are using the `double` format to store numbers, the
growth in the magnitude will be exponential, and thus we will
very quickly either overflow or underflow.

For example, if the resistors in a circuit are on the
order of 1 kΩ, then a matrix of resistances may have
a norm on the order 1000, and therefore, with as few as
50 iterations, an overflow may occur.

# Examples

# Example 1

Approximate the maximum eigenvalue of the matrix with the
halting value ε_{step} = 1e-10 and *N* = 200.

Adapting the code on the Matlab page:

>> format long
>> M = [8 3 -4; 3 7 2; -4 2 9];
>> v = rand( 3, 1 );
>> oldnorm = Inf; % set old norm to infinity
>> for i=1:100
v = M * v / norm(v);
newnorm = norm(v);
if ( abs( newnorm − oldnorm ) < 1e-10 )
break;
elseif ( i == 100 )
error( 'method failed to converge' );
else
oldnorm = newnorm;
end
end
>> newnorm
newnorm = 12.5899223267361
>> i % check to see the number of iterations, this may differ
i = 51

# Example 2

Show, using Matlab, that the maximum eigenvalue of the matrix [0 1; 1 -1] is φ, the golden ratio.

>> M = [0 -1; -1 1];
>> v = rand( 2, 1 );
>> for i=1:100
vold = v;
v = M*v / norm( v );
if ( abs( norm( v ) − norm( vold ) ) < 1e-5 )
break;
elif ( i = 100 )
error( 'method failed to converge' );
end
end
>> i % the number of iterations
i = 9
>> v % the eigenvector
v =
-0.851283180611599
1.375989714216622
>> norm( v ) % the eigenvalue
ans = 1.61803298706242

# Example 3

Plot the sequence of approximations of the maximum eigenvector for the matrix

starting with the initial vector

These are shown in Figure 1. The sequence of approximations is shaded from blue to red. The last plotted red vector is quite close to the actual eigenvector
of 9.54 ⋅ (0.763, 0.646)^{T} (9.54 being the corresponding eigenvalue).

Figure 1. The sequence of approximations of the maximum eigenvector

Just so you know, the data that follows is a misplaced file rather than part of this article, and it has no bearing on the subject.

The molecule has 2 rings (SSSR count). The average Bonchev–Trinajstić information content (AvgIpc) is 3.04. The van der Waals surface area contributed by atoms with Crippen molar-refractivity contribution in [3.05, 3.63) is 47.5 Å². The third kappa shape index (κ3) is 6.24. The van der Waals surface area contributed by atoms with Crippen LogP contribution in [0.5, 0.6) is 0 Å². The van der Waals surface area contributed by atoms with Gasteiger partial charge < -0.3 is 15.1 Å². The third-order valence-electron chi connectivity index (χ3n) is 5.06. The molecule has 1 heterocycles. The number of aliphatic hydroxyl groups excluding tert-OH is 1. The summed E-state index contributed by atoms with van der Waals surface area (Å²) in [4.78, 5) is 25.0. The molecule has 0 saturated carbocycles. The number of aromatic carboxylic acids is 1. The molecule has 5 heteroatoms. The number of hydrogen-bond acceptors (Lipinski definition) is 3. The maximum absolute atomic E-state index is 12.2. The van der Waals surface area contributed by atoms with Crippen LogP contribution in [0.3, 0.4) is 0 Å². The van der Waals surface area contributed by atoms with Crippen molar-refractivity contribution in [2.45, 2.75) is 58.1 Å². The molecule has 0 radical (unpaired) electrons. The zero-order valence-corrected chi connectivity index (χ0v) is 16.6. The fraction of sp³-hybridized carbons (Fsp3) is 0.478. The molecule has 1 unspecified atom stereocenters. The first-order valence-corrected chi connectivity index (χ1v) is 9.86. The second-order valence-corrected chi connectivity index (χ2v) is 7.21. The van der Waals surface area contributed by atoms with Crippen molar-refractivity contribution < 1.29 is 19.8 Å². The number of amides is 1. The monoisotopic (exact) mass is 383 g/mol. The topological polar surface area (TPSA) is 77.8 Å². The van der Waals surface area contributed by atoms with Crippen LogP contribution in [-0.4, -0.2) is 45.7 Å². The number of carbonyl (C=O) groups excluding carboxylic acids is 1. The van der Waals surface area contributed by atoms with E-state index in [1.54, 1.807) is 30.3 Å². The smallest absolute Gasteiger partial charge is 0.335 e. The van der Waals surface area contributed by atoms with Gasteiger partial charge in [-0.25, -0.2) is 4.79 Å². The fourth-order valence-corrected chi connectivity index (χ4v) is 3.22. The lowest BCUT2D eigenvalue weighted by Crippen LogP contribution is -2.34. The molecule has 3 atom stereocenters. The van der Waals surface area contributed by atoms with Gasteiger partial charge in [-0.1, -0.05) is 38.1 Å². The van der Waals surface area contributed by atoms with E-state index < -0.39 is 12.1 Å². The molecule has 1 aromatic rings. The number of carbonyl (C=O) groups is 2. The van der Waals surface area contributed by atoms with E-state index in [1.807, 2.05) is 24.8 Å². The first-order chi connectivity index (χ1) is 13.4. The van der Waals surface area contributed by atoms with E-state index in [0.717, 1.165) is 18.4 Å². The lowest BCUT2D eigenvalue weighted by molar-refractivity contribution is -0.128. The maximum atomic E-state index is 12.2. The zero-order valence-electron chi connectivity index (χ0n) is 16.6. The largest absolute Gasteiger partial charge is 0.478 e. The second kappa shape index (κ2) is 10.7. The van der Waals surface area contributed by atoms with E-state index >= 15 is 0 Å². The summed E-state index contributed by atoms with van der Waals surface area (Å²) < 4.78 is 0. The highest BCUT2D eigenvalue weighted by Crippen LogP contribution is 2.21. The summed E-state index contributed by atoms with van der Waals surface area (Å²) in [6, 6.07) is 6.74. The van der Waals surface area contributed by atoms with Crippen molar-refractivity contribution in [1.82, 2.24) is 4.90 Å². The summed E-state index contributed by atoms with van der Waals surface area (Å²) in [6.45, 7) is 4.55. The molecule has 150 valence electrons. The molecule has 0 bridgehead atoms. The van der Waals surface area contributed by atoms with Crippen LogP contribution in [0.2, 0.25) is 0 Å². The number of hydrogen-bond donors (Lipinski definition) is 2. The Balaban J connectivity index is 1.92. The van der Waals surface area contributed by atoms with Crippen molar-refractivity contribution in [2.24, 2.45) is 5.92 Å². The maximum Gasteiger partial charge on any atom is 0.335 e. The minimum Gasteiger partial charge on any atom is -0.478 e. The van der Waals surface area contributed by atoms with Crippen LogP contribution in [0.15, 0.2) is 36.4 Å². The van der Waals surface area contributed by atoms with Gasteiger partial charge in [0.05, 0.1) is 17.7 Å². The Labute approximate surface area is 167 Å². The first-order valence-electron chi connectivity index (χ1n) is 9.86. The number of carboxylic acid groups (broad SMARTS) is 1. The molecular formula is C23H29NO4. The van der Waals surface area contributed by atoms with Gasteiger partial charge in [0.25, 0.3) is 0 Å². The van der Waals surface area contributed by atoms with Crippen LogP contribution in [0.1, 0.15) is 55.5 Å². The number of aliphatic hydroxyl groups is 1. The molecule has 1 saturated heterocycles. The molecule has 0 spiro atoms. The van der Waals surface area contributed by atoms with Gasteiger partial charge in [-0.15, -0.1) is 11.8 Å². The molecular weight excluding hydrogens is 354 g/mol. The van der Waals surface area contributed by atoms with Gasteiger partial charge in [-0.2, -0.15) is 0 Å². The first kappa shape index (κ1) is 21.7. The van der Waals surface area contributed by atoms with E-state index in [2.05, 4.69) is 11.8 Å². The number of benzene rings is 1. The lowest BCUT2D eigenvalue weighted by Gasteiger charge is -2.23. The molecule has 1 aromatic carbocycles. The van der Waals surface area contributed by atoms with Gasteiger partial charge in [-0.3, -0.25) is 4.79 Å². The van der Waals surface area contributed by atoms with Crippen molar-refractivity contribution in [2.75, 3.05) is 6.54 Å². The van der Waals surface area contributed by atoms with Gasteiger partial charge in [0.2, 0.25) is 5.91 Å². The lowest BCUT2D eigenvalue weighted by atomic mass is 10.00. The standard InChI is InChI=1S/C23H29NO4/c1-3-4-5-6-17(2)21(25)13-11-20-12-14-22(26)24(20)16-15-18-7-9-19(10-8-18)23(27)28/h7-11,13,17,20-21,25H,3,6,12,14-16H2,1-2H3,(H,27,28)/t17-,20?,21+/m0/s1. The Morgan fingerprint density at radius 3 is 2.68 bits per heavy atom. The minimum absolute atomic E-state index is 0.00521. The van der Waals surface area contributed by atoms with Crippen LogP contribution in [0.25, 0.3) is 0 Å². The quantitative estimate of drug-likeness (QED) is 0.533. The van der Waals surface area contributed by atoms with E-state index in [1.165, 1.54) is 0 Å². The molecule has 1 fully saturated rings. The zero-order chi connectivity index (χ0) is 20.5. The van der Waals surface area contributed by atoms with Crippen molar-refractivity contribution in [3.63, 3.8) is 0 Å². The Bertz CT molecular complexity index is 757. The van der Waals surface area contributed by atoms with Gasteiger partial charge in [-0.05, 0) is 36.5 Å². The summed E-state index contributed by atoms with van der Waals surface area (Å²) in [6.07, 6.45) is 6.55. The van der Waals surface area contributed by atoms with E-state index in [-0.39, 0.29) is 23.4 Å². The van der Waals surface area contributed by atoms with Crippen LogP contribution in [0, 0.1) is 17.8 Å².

with the initial vector **v** = (-3.1, 5.2)^{T} in black.

# Example 4

Plot the sequence of approximations of the maximum eigenvector for the matrix

starting with the initial vector

These are shown in Figure 2. The sequence of approximations is shaded from blue to red. The last plotted red vector is quite close to the actual eigenvector
of 10.1 ⋅ (0.746, 0.423, -0.515)^{T} (10.1 being the corresponding eigenvalue).

Figure 2. The sequence of approximations of the maximum eigenvector
with the initial vector **v** = (-2.1, 3.5, 0.9)^{T} in black.

# Questions

# Question 1

Use Matlab using the technique described in this topic to find the largest
eigenvalue of the matrix

with ε_{step} = 1e-10 and *N* = 100 and starting with
the *random* vector (4/5, 3/5, 0)^{T}.

(13.7851650423974)

# Question 2

Assuming that `eig` returns the correct eigenvalue, what is
the relative error of the approximation found in Question 1?

(4.8e-13)

# Question 3

Show what happens to this algorithm if the *random* vector is
the *k*th eigenvector.

(The technique converges to the corresponding eigenvalue as opposed to the maximum
eigenvalue.)

# Applications to Engineering

The maximum eigenvalue is used in finding the *condition
number* of a matrix. The condition number indicates how
good a solution found using numerical techniques can be.

# Matlab

The `eig` function returns the eigenvalues
of a matrix, and thus, the following code works:

>> M = rand( 5, 5 ); % create a random matrix
>> M = M' * M; % make it positive definite
>> max( eig( M ) ) % use the built-in functions

The technique described in this topic is given below
with ε_{step} = 1e-5 and *N* = 100:

>> v = rand( 5, 1 );
>> v = v / norm(v); % normalize it
>> oldnorm = Inf; % set old norm to infinity
>> for i=1:100
v = M * v;
newnorm = norm(v);
if ( abs( newnorm − oldnorm ) < 1e-5 )
break;
elseif ( i == 100 )
error( 'method failed to converge' );
else
v = v/newnorm;
oldnorm = newnorm;
end
end
newnorm

# Maple

The eigenvalues of a matrix may be found with the Eigenvalues command:

M := <<-6, 12, 2.4, 0>|<-1, 2, 10.4, 1>|<3.25, 1, -1.8, 14.8>|<10.25, 0, 2, 1.2>>;
LinearAlgebra[Eigenvalues]( M );

For more help on either of these routines or on the LinearAlgebra
package, enter:

?LinearAlgebra
?LinearAlgebra,Eigenvalues